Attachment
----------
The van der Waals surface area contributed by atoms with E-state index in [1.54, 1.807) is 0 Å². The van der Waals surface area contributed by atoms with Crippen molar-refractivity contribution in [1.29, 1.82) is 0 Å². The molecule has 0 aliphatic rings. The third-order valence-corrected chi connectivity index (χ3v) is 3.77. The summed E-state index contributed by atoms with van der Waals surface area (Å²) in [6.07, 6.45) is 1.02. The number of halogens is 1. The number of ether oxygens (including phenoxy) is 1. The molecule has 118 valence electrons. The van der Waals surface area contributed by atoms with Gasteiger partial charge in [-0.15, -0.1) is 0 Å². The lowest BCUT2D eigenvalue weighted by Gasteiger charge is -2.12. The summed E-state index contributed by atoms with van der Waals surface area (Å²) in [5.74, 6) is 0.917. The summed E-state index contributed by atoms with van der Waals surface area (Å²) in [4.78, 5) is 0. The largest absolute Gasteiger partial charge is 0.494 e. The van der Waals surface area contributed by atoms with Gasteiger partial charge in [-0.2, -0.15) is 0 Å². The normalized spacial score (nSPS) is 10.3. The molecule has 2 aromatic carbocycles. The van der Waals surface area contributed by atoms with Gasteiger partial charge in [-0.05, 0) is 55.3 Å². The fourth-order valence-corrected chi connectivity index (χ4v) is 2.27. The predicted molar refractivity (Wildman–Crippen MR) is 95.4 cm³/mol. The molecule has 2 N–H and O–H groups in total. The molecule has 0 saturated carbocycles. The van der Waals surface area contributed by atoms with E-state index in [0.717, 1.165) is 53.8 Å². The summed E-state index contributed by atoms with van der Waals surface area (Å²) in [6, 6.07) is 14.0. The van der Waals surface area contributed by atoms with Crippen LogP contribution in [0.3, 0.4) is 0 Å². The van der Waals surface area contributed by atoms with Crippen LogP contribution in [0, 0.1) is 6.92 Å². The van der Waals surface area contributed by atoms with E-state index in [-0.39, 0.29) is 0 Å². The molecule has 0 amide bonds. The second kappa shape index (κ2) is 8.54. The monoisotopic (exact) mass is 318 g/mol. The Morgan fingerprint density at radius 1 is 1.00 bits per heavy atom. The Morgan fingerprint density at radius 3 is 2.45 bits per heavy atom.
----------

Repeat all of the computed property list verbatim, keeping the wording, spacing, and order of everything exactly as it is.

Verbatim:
The van der Waals surface area contributed by atoms with E-state index in [1.54, 1.807) is 0 Å². The van der Waals surface area contributed by atoms with Crippen molar-refractivity contribution in [1.29, 1.82) is 0 Å². The molecule has 0 aliphatic rings. The third-order valence-corrected chi connectivity index (χ3v) is 3.77. The summed E-state index contributed by atoms with van der Waals surface area (Å²) in [6.07, 6.45) is 1.02. The number of halogens is 1. The number of ether oxygens (including phenoxy) is 1. The molecule has 118 valence electrons. The van der Waals surface area contributed by atoms with Gasteiger partial charge in [-0.15, -0.1) is 0 Å². The lowest BCUT2D eigenvalue weighted by Gasteiger charge is -2.12. The summed E-state index contributed by atoms with van der Waals surface area (Å²) in [5.74, 6) is 0.917. The summed E-state index contributed by atoms with van der Waals surface area (Å²) in [4.78, 5) is 0. The largest absolute Gasteiger partial charge is 0.494 e. The van der Waals surface area contributed by atoms with Gasteiger partial charge in [-0.2, -0.15) is 0 Å². The normalized spacial score (nSPS) is 10.3. The molecule has 2 aromatic carbocycles. The van der Waals surface area contributed by atoms with Gasteiger partial charge in [-0.05, 0) is 55.3 Å². The fourth-order valence-corrected chi connectivity index (χ4v) is 2.27. The predicted molar refractivity (Wildman–Crippen MR) is 95.4 cm³/mol. The molecule has 2 N–H and O–H groups in total. The molecule has 0 saturated carbocycles. The van der Waals surface area contributed by atoms with E-state index in [0.717, 1.165) is 53.8 Å². The summed E-state index contributed by atoms with van der Waals surface area (Å²) in [6, 6.07) is 14.0. The van der Waals surface area contributed by atoms with Crippen LogP contribution in [0.3, 0.4) is 0 Å². The van der Waals surface area contributed by atoms with Crippen LogP contribution in [0, 0.1) is 6.92 Å². The van der Waals surface area contributed by atoms with E-state index in [-0.39, 0.29) is 0 Å². The molecule has 0 amide bonds. The second kappa shape index (κ2) is 8.54. The monoisotopic (exact) mass is 318 g/mol. The Morgan fingerprint density at radius 1 is 1.00 bits per heavy atom. The Morgan fingerprint density at radius 3 is 2.45 bits per heavy atom.